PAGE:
5 things to know about NASA’s Pluto flyby

View Caption Hide Caption
This July 11, 2015, image provided by NASA shows Pluto from the New Horizons spacecraft. On Tuesday, July 14, NASA's New Horizons spacecraft will come closest to Pluto. New Horizons has traveled 3 billion miles over 9½ years to get to the historic point. (NASA/JHUAPL/SWRI via AP)

NASA’s New Horizons spacecraft will make the first close-encounter pass to Pluto Tuesday morning after nine years and three billion miles traveled. Here is what you need to know about the fastest spacecraft ever launched and what it is out to discover about the former planet:

This July 11, 2015, image provided by NASA shows Pluto from the New Horizons spacecraft. On Tuesday, July 14, NASA's New Horizons spacecraft will come closest to Pluto. New Horizons has traveled 3 billion miles over 9½ years to get to the historic point. (NASA/JHUAPL/SWRI via AP)

This July 11, 2015, image provided by NASA shows Pluto from the New Horizons spacecraft. On Tuesday, July 14, NASA’s New Horizons spacecraft will come closest to Pluto. New Horizons has traveled 3 billion miles over 9½ years to get to the historic point. (NASA/JHUAPL/SWRI via AP)

• In exploring Pluto, reclassified back in 2006 as a dwarf planet, scientists hope to explore “a whole new class of small planet.” Objects like Pluto that are part of the Kuiper Belt are thought to be some of the oldest bodies in the solar system.

• The seven unique instruments aboard New Horizons will take in massive amounts of data during the flyby — so much that it may take up to 16 months to send all the information back to Earth. Scientists will use the data to confirm whether or not Pluto has subterranean oceans; what the dark splotch named “the whale” identified in earlier images of the dwarf planet might be; and whether or not Pluto has any additional moons, among dozens of other things.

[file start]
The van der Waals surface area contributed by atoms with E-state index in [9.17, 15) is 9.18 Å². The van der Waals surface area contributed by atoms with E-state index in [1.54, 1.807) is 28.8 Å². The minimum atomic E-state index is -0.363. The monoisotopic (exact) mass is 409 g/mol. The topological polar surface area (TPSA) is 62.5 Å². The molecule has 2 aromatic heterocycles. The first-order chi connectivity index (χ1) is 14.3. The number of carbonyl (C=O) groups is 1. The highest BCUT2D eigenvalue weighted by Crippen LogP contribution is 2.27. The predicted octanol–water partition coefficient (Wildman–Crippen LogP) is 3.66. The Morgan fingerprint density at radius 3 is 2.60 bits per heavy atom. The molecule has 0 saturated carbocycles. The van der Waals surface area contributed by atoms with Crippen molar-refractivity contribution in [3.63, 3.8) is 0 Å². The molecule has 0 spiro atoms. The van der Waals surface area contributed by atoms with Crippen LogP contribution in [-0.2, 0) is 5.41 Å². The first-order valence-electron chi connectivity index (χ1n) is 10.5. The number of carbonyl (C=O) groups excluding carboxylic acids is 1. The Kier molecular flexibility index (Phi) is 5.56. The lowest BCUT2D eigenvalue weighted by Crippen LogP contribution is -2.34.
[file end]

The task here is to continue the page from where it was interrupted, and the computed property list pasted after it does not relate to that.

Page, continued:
• Pluto has already turned out to be larger than previous estimates, according to measurements taken by New Horizons. Though still not large enough to classify as a planet, at 1,473 miles in diameter, Pluto is the largest known object in the solar system beyond Neptune’s orbit.

• Since control messages from Earth take up to 4.5 hours to reach New Horizons as it nears Pluto, the spacecraft will be largely on its own as it makes its long-awaited, close-encounter pass. With speeds up 36,450 miles per hour, the piano-sized probe is also the world’s fastest.

• The ashes of Clyde Tombaugh, the farmer turned astronaut who originally discovered Pluto back in 1930, are aboard the spacecraft. VBSDC (Venetia Burney Student Dust Counter), an instrument named after the 11-year-old girl who named the planet, is also aboard.

New Horizons is on track to pass about 7,750 miles from Pluto at 7:49 am Eastern Daylight Time Tuesday. You can use NASA’s “Eyes on Pluto” app to follow along.

More reads about Pluto:

•  When we discovered Pluto, it changed how we saw the solar system

•  From the start, Pluto was a puzzle: Timeline

•  Hello, Pluto: The 9-year journey to a new horizon

• Interactive: Pluto revealed

• Physicist Tim Blais pays musical tribute to New Horizons, Pluto

 


View Comments 1